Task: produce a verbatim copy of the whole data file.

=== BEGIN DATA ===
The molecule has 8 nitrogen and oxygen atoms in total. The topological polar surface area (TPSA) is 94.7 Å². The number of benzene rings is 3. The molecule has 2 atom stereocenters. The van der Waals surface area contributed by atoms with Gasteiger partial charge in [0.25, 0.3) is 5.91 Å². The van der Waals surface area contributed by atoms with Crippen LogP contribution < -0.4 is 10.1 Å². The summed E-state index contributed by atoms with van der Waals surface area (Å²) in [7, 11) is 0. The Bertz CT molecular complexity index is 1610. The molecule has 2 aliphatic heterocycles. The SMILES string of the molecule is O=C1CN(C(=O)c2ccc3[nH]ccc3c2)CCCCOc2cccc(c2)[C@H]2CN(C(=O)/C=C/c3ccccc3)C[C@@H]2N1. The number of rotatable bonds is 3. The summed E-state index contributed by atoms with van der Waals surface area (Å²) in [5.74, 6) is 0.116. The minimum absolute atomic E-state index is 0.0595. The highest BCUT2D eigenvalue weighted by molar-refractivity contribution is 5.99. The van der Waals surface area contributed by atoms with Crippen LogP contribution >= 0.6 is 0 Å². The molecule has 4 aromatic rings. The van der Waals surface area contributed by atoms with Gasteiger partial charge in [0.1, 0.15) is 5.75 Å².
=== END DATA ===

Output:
The molecule has 8 nitrogen and oxygen atoms in total. The topological polar surface area (TPSA) is 94.7 Å². The number of benzene rings is 3. The molecule has 2 atom stereocenters. The van der Waals surface area contributed by atoms with Gasteiger partial charge in [0.25, 0.3) is 5.91 Å². The van der Waals surface area contributed by atoms with Crippen LogP contribution < -0.4 is 10.1 Å². The summed E-state index contributed by atoms with van der Waals surface area (Å²) in [7, 11) is 0. The Bertz CT molecular complexity index is 1610. The molecule has 2 aliphatic heterocycles. The SMILES string of the molecule is O=C1CN(C(=O)c2ccc3[nH]ccc3c2)CCCCOc2cccc(c2)[C@H]2CN(C(=O)/C=C/c3ccccc3)C[C@@H]2N1. The number of rotatable bonds is 3. The summed E-state index contributed by atoms with van der Waals surface area (Å²) in [5.74, 6) is 0.116. The minimum absolute atomic E-state index is 0.0595. The highest BCUT2D eigenvalue weighted by molar-refractivity contribution is 5.99. The van der Waals surface area contributed by atoms with Crippen LogP contribution >= 0.6 is 0 Å². The molecule has 4 aromatic rings. The van der Waals surface area contributed by atoms with Gasteiger partial charge in [0.1, 0.15) is 5.75 Å².